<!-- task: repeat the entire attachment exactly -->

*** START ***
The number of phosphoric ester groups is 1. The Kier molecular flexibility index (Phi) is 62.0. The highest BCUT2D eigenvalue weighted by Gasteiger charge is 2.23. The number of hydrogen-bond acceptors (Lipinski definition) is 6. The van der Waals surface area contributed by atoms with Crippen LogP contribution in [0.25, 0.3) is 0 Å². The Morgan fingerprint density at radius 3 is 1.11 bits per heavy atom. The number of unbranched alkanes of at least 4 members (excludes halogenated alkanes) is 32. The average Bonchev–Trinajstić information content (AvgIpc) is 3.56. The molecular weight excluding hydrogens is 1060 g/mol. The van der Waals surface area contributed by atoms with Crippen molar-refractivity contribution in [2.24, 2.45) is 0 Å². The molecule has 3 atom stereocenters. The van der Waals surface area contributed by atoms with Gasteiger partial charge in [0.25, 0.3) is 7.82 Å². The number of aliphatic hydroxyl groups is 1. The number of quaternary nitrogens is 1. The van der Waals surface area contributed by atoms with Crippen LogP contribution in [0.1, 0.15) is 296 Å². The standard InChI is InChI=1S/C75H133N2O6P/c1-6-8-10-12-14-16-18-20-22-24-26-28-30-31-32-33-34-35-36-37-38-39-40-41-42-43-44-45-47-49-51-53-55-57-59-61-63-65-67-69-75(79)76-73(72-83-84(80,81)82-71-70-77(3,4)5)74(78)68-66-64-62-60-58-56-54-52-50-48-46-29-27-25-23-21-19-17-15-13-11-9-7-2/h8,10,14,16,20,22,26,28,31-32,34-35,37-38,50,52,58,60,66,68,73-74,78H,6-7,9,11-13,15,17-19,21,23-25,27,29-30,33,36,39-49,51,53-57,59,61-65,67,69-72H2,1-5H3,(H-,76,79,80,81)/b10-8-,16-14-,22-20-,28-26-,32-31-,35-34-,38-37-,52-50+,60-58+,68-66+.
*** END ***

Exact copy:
The number of phosphoric ester groups is 1. The Kier molecular flexibility index (Phi) is 62.0. The highest BCUT2D eigenvalue weighted by Gasteiger charge is 2.23. The number of hydrogen-bond acceptors (Lipinski definition) is 6. The van der Waals surface area contributed by atoms with Crippen LogP contribution in [0.25, 0.3) is 0 Å². The Morgan fingerprint density at radius 3 is 1.11 bits per heavy atom. The number of unbranched alkanes of at least 4 members (excludes halogenated alkanes) is 32. The average Bonchev–Trinajstić information content (AvgIpc) is 3.56. The molecular weight excluding hydrogens is 1060 g/mol. The van der Waals surface area contributed by atoms with Crippen molar-refractivity contribution in [2.24, 2.45) is 0 Å². The molecule has 3 atom stereocenters. The van der Waals surface area contributed by atoms with Gasteiger partial charge in [0.25, 0.3) is 7.82 Å². The number of aliphatic hydroxyl groups is 1. The number of quaternary nitrogens is 1. The van der Waals surface area contributed by atoms with Crippen LogP contribution in [0.1, 0.15) is 296 Å². The standard InChI is InChI=1S/C75H133N2O6P/c1-6-8-10-12-14-16-18-20-22-24-26-28-30-31-32-33-34-35-36-37-38-39-40-41-42-43-44-45-47-49-51-53-55-57-59-61-63-65-67-69-75(79)76-73(72-83-84(80,81)82-71-70-77(3,4)5)74(78)68-66-64-62-60-58-56-54-52-50-48-46-29-27-25-23-21-19-17-15-13-11-9-7-2/h8,10,14,16,20,22,26,28,31-32,34-35,37-38,50,52,58,60,66,68,73-74,78H,6-7,9,11-13,15,17-19,21,23-25,27,29-30,33,36,39-49,51,53-57,59,61-65,67,69-72H2,1-5H3,(H-,76,79,80,81)/b10-8-,16-14-,22-20-,28-26-,32-31-,35-34-,38-37-,52-50+,60-58+,68-66+.